No more paper: Video resumes a growing trend.

Screen shot of Nick Belling resume video Screen shot of Nick Belling resume video

Adriana Zhang
News Reporter

Employers aren’t just reading resumes anymore, more and more are viewing online resume videos. Entering the words “video resume” in YouTube will generate over 2.5 million hits in 2014 alone.

Nick Belling, a 25-year-old software developer from Illabo, Australia, said he created his video resume and uploaded it on YouTube last year, after months of not hearing back from employers.

In his creative four-minute video, Belling outlines his background as well as his work experience.

“Three days after I made it public, I was contacted out of the blue, by a company who invited me to their office for a chat,” said Belling. “They ultimately extended me a job offer a short time later.”

Sean Kogan, managing partner at Recruiting in Motion (RIM), says there are companies that specialize in preparing video resumes. Potential job seekers might pay anywhere from $300 to $1000 for these companies to produce a video resume.

RIM is a recruiting company that said it has taken the recruiting and hiring process to the next level.

Kogan said they’ve introduced the Visual Advantage System where they video job seekers in a one or two minute interview. This video clip, along with the candidate’s resume and profile, are made available to employers for their assessment.

Kogan says the Visual Advantage System is different from a video resume.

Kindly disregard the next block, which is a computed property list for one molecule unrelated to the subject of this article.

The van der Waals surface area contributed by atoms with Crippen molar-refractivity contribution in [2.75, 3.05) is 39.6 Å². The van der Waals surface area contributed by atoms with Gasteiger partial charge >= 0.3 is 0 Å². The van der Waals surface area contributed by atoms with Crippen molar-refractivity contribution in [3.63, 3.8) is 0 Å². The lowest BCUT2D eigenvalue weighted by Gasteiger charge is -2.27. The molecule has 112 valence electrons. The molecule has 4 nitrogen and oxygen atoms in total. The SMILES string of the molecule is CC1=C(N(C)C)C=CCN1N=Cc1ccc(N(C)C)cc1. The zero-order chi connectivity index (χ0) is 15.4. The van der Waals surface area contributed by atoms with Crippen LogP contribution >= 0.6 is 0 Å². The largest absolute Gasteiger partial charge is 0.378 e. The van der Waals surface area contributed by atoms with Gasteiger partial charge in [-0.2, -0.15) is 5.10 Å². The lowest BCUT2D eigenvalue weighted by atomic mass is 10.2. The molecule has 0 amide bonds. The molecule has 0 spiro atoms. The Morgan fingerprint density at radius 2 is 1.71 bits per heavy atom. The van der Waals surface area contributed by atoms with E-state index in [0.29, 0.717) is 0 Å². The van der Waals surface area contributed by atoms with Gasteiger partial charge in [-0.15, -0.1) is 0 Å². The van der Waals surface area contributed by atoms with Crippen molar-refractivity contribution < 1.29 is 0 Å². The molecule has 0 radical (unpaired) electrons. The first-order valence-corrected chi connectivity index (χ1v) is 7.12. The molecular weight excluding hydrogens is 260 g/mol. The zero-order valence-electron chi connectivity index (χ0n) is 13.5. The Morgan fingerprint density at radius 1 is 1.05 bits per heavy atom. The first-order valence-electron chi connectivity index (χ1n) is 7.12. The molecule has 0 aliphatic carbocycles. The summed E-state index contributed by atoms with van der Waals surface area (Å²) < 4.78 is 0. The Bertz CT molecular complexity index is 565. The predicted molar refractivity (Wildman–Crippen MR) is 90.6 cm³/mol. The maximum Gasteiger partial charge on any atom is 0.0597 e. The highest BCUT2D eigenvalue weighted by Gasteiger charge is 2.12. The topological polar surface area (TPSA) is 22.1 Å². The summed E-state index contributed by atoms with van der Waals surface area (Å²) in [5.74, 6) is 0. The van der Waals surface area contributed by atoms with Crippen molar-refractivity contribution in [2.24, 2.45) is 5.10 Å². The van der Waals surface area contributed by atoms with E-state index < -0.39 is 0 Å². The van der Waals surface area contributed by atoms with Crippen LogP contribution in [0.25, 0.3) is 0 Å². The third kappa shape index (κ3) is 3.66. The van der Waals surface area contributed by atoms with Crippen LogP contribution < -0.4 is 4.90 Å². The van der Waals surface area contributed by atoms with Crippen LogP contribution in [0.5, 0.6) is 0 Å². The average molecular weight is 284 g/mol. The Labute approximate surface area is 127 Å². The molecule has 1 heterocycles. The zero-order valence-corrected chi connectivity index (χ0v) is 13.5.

“A video resume can be ten to twenty minutes long where the job seeker explains their background on video,” said Kogan, “Our videos are no longer than two minutes and includes four key questions.”

Kogan says candidates love it.

“At first they might feel a little apprehensive about being videoed,” he said, “but they recognize the advantage we’re offering them and they’re happy to be presented as a whole.”

“We charge the same as a traditional recruiting company but provide this extra added service so they love it,” Kogan said, “It saves them time and money.”

In the 2007 Video Resume survey released by career publisher, Vault Inc., 89 per cent of employers revealed they would watch a video resume if it was submitted to them.

The survey consisted of 309 responses from employers in various industries around the United States.

Graeme Simpson, program coordinator for Humber’s Human Resource Management program, said videos can be a good idea, but the reality is that employers don’t have time to watch videos.

“Employers get hundreds and hundreds of resumes everyday; I can scan a cover letter and resume,” said Simpson who has 12 years of corporate human resource experience.

“I don’t have time to watch videos.”